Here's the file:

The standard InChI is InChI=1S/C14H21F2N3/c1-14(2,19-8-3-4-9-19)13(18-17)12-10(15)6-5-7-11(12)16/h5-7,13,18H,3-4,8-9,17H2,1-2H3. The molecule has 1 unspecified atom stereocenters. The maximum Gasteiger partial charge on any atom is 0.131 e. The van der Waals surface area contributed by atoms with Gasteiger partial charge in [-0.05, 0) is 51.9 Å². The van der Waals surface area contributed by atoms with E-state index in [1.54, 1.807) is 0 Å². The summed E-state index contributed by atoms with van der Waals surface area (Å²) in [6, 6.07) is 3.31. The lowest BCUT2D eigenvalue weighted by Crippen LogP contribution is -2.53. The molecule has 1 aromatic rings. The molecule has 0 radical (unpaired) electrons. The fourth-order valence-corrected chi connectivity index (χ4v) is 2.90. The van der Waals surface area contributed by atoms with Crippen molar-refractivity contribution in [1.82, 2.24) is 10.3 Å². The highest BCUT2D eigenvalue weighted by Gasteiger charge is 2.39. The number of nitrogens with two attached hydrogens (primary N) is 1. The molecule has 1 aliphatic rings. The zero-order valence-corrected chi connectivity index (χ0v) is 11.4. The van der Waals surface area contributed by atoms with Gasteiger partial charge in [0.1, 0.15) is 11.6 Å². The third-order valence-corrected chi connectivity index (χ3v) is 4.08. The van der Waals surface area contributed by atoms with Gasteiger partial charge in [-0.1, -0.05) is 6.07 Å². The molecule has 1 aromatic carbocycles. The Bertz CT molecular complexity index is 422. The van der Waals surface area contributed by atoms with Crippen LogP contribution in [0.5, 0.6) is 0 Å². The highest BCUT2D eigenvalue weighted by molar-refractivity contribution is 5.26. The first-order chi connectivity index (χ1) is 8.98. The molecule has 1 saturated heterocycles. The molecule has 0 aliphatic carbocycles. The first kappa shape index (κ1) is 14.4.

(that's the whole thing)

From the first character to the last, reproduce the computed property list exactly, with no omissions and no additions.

The standard InChI is InChI=1S/C14H21F2N3/c1-14(2,19-8-3-4-9-19)13(18-17)12-10(15)6-5-7-11(12)16/h5-7,13,18H,3-4,8-9,17H2,1-2H3. The molecule has 1 unspecified atom stereocenters. The maximum Gasteiger partial charge on any atom is 0.131 e. The van der Waals surface area contributed by atoms with Gasteiger partial charge in [-0.05, 0) is 51.9 Å². The van der Waals surface area contributed by atoms with E-state index in [1.54, 1.807) is 0 Å². The summed E-state index contributed by atoms with van der Waals surface area (Å²) in [6, 6.07) is 3.31. The lowest BCUT2D eigenvalue weighted by Crippen LogP contribution is -2.53. The molecule has 1 aromatic rings. The molecule has 0 radical (unpaired) electrons. The fourth-order valence-corrected chi connectivity index (χ4v) is 2.90. The van der Waals surface area contributed by atoms with Crippen molar-refractivity contribution in [1.82, 2.24) is 10.3 Å². The highest BCUT2D eigenvalue weighted by Gasteiger charge is 2.39. The number of nitrogens with two attached hydrogens (primary N) is 1. The molecule has 1 aliphatic rings. The zero-order valence-corrected chi connectivity index (χ0v) is 11.4. The van der Waals surface area contributed by atoms with Gasteiger partial charge in [0.1, 0.15) is 11.6 Å². The third-order valence-corrected chi connectivity index (χ3v) is 4.08. The van der Waals surface area contributed by atoms with Gasteiger partial charge in [-0.1, -0.05) is 6.07 Å². The molecule has 1 aromatic carbocycles. The Bertz CT molecular complexity index is 422. The van der Waals surface area contributed by atoms with Crippen LogP contribution in [0.5, 0.6) is 0 Å². The highest BCUT2D eigenvalue weighted by molar-refractivity contribution is 5.26. The first-order chi connectivity index (χ1) is 8.98. The molecule has 1 saturated heterocycles. The molecule has 0 aliphatic carbocycles. The first kappa shape index (κ1) is 14.4.